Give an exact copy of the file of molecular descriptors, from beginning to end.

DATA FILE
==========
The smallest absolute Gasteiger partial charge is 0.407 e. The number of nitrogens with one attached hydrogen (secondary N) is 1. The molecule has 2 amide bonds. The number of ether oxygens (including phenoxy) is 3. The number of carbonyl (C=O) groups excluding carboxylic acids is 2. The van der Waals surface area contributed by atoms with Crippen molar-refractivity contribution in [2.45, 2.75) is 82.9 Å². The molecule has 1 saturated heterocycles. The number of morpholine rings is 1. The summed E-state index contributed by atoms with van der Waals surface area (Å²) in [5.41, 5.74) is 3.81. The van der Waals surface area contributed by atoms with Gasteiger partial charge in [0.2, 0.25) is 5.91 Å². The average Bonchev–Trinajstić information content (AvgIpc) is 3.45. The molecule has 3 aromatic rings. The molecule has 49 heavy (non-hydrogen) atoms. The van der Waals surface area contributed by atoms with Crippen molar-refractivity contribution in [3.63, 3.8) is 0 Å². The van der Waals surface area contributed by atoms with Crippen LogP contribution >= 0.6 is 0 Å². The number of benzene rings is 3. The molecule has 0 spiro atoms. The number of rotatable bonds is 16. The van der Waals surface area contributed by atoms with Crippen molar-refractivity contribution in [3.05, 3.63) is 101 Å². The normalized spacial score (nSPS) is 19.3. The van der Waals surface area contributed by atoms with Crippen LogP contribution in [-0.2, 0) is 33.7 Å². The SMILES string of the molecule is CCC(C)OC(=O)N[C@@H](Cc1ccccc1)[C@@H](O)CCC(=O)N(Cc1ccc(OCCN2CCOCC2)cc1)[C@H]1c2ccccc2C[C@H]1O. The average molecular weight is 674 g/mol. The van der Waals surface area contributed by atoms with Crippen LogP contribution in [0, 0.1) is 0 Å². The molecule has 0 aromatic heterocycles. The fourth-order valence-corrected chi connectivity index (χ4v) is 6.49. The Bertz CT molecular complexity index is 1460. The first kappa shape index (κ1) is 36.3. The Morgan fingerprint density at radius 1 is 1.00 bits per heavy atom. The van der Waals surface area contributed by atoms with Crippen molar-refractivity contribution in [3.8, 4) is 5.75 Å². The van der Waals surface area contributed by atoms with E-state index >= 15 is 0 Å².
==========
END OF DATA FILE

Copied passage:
The smallest absolute Gasteiger partial charge is 0.407 e. The number of nitrogens with one attached hydrogen (secondary N) is 1. The molecule has 2 amide bonds. The number of ether oxygens (including phenoxy) is 3. The number of carbonyl (C=O) groups excluding carboxylic acids is 2. The van der Waals surface area contributed by atoms with Crippen molar-refractivity contribution in [2.45, 2.75) is 82.9 Å². The molecule has 1 saturated heterocycles. The number of morpholine rings is 1. The summed E-state index contributed by atoms with van der Waals surface area (Å²) in [5.41, 5.74) is 3.81. The van der Waals surface area contributed by atoms with Gasteiger partial charge in [0.2, 0.25) is 5.91 Å². The average Bonchev–Trinajstić information content (AvgIpc) is 3.45. The molecule has 3 aromatic rings. The molecule has 49 heavy (non-hydrogen) atoms. The van der Waals surface area contributed by atoms with Crippen molar-refractivity contribution in [3.63, 3.8) is 0 Å². The van der Waals surface area contributed by atoms with Crippen LogP contribution >= 0.6 is 0 Å². The number of benzene rings is 3. The molecule has 0 spiro atoms. The number of rotatable bonds is 16. The van der Waals surface area contributed by atoms with Crippen molar-refractivity contribution in [3.05, 3.63) is 101 Å². The normalized spacial score (nSPS) is 19.3. The van der Waals surface area contributed by atoms with Crippen LogP contribution in [-0.2, 0) is 33.7 Å². The SMILES string of the molecule is CCC(C)OC(=O)N[C@@H](Cc1ccccc1)[C@@H](O)CCC(=O)N(Cc1ccc(OCCN2CCOCC2)cc1)[C@H]1c2ccccc2C[C@H]1O. The average molecular weight is 674 g/mol. The van der Waals surface area contributed by atoms with Crippen LogP contribution in [0, 0.1) is 0 Å². The molecule has 0 aromatic heterocycles. The fourth-order valence-corrected chi connectivity index (χ4v) is 6.49. The Bertz CT molecular complexity index is 1460. The first kappa shape index (κ1) is 36.3. The Morgan fingerprint density at radius 1 is 1.00 bits per heavy atom. The van der Waals surface area contributed by atoms with Crippen molar-refractivity contribution in [3.8, 4) is 5.75 Å². The van der Waals surface area contributed by atoms with E-state index >= 15 is 0 Å².